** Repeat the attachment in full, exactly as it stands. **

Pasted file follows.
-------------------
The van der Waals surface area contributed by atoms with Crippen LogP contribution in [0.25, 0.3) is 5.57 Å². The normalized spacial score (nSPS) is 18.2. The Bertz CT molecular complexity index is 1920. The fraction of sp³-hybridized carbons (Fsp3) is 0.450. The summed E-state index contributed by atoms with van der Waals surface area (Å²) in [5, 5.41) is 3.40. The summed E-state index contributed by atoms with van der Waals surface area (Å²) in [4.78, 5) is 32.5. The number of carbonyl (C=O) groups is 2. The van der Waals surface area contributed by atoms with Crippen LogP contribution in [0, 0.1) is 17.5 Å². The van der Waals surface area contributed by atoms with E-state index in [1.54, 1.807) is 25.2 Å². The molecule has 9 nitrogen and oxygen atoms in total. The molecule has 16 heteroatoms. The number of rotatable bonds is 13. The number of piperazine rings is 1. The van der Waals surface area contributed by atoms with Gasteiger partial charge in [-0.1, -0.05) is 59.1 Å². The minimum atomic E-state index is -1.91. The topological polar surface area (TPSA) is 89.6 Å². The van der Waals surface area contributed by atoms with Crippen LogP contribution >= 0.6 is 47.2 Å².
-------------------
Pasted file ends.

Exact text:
The van der Waals surface area contributed by atoms with Crippen LogP contribution in [0.25, 0.3) is 5.57 Å². The normalized spacial score (nSPS) is 18.2. The Bertz CT molecular complexity index is 1920. The fraction of sp³-hybridized carbons (Fsp3) is 0.450. The summed E-state index contributed by atoms with van der Waals surface area (Å²) in [5, 5.41) is 3.40. The summed E-state index contributed by atoms with van der Waals surface area (Å²) in [4.78, 5) is 32.5. The number of carbonyl (C=O) groups is 2. The van der Waals surface area contributed by atoms with Crippen LogP contribution in [0, 0.1) is 17.5 Å². The van der Waals surface area contributed by atoms with E-state index in [1.54, 1.807) is 25.2 Å². The molecule has 9 nitrogen and oxygen atoms in total. The molecule has 16 heteroatoms. The number of rotatable bonds is 13. The number of piperazine rings is 1. The van der Waals surface area contributed by atoms with Gasteiger partial charge in [-0.1, -0.05) is 59.1 Å². The minimum atomic E-state index is -1.91. The topological polar surface area (TPSA) is 89.6 Å². The van der Waals surface area contributed by atoms with Crippen LogP contribution >= 0.6 is 47.2 Å².